Netflix Could Lose 'House Of Cards' And 'Orange Is The New Black' In 2015
Could Netflix (NASDAQ: NFLX) survive without its two most critically acclaimed dramas?
The short answer is "yes" -- but it could be more difficult for the firm to achieve its long-term goal of becoming HBO faster than HBO can become Netflix.
Given that risk, why would Netflix give up either show? It may not have a choice. Since it doesn't own either, Netflix is vulnerable to being outbid by competitors when its contracts end. And Netflix hasn't locked up either show for very long.
Finally, the shows themselves may not have the content to justify long contracts, just as their past success enables them to command a higher price. So even if Netflix can keep the series, it may be a bad investment.
As of February 2014, Netflix has only renewed Orange is the New Black for a second season, which means it could come to an end this summer. House of Cards will receive a third season next year. Beyond that, the fate of these shows is unknown.
Last October, House of Cards executive producer Rick Cleveland said that he thought the second season would be its last. Beau Willimon, another executive producer (and creator of the show), had a much more positive outlook and tweeted his dream of writing many seasons.
What does this mean for the popular Kevin Spacey series?
Albert Fried & Company analyst Rich Tullo thinks that House of Cards will conclude next year.
"It was a two-year show that they're extending out a third year," Tullo told Benzinga. "It's probably not gonna be very good next year, and they're probably gonna pay a lot of money for it. I would suspect they're probably gonna pay in the range of $75 million to $100 million just for next year."
According to The Hollywood Reporter and numerous other publications within the industry, Netflix paid a total of $100 million for the first two seasons.
The Wire estimated that Netflix earned back its money by attracting new subscribers. However, there is no evidence to suggest that any of them subscribed to Netflix specifically for House of Cards.
Regardless of what happens to House of Cards, Tullo thinks that Netflix's other big show is in danger as well.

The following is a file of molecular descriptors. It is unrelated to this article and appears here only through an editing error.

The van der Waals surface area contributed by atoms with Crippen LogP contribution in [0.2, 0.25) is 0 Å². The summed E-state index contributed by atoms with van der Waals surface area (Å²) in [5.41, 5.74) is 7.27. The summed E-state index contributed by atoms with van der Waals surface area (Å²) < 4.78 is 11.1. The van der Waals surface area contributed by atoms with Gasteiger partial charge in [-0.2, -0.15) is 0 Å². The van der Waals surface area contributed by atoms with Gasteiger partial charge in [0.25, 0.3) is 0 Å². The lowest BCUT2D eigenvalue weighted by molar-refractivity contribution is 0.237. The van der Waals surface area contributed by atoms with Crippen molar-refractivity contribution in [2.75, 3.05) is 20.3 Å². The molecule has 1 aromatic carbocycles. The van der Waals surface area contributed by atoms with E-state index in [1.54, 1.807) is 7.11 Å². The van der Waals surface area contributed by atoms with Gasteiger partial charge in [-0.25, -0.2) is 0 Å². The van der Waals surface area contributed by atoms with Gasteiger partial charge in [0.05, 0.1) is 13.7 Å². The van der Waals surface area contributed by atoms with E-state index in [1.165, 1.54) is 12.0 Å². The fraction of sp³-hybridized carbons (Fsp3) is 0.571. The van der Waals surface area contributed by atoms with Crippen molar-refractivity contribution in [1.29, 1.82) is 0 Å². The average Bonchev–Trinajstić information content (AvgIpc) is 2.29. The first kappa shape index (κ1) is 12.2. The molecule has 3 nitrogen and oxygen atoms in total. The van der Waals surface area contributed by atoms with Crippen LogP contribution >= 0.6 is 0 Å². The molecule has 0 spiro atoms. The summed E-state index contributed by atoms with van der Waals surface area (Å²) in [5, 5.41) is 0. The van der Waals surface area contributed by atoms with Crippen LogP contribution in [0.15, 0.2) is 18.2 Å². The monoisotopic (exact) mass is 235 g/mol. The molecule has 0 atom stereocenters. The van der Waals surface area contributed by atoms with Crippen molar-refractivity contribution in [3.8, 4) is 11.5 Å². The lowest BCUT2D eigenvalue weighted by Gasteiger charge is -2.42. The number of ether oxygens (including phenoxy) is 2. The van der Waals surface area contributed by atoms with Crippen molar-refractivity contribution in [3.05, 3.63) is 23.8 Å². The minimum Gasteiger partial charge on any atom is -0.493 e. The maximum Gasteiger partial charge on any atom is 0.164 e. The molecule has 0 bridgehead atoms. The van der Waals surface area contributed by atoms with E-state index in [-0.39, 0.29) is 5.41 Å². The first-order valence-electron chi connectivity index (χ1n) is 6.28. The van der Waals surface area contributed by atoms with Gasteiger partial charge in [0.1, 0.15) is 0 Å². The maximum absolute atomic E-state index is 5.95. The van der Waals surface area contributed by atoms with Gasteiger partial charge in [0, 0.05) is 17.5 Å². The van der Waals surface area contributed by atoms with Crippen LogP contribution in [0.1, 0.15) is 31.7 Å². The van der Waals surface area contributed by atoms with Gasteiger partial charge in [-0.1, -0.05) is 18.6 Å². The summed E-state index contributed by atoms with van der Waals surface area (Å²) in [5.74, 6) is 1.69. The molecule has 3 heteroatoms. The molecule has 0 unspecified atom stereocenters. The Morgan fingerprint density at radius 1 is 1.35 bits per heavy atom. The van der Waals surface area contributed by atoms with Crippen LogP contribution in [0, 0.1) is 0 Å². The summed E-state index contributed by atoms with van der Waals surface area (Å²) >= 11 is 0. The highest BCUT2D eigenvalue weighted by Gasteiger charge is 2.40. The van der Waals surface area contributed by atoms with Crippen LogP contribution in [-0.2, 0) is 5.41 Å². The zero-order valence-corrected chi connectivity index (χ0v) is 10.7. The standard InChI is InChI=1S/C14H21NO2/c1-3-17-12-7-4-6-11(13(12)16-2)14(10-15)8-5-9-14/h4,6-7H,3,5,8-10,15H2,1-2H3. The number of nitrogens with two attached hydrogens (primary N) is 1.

"The same kind of story may hold true for Orange is the New Black, where you have to pay a lot more money in escalation for that show," said Tullo. "So maybe that goes from, $42, $43 million a year to $60, $70 [million]."
Few Success Stories
Aside from Netflix's two most expensive and most critically acclaimed dramas, Tullo has little faith in the company's original content plans.
"Ultimately, a lot of their new programming hasn't worked," he said. "Hemlock Grove -- they're rebooting it this year but it didn't work last year. [Arrested Development] probably didn't perform very well or else everybody would be on it on Netflix. Mako Mermaids and Turbo: F.A.S.T. -- tell me, any of these shows perform to the level of House of Cards? None of them have so far. Lillyhammer hasn't or else they would have said it did."
Tullo estimated that Netflix has spent $700 million to purchase original content, along with $6.3 billion that has been committed for other (non-original) movies and TV series.
"Where does profit come from?" Tullo questioned. "Where does this big bonanza of profit come from? If they raise the fee to $15, $16 [per month], then it puts it at a range higher than HBO and Cinemax offers from a cable company."
Bidding War Unlikely, But It Could Happen
Tullo said that if he were in charge of Showtime he would consider adding Orange is the New Black to the network's lineup.
"Why wouldn't I offer $75 million [to get the show]?" he said.
Netflix currently has the rights to the first two seasons of Orange is the New Black, but the company does not actually own the series. Without ownership, another network could offer a better deal and secure additional seasons, as Tullo suggested.
"If HBO came in looking at House of Cards for $100 million, Netflix would have to pay [that much or more] to keep the show," he said.
Disclosure: At the time of this writing, Louis Bedigian had no position in the equities mentioned in this report.
© 2014 Benzinga.com. Benzinga does not provide investment advice. All rights reserved.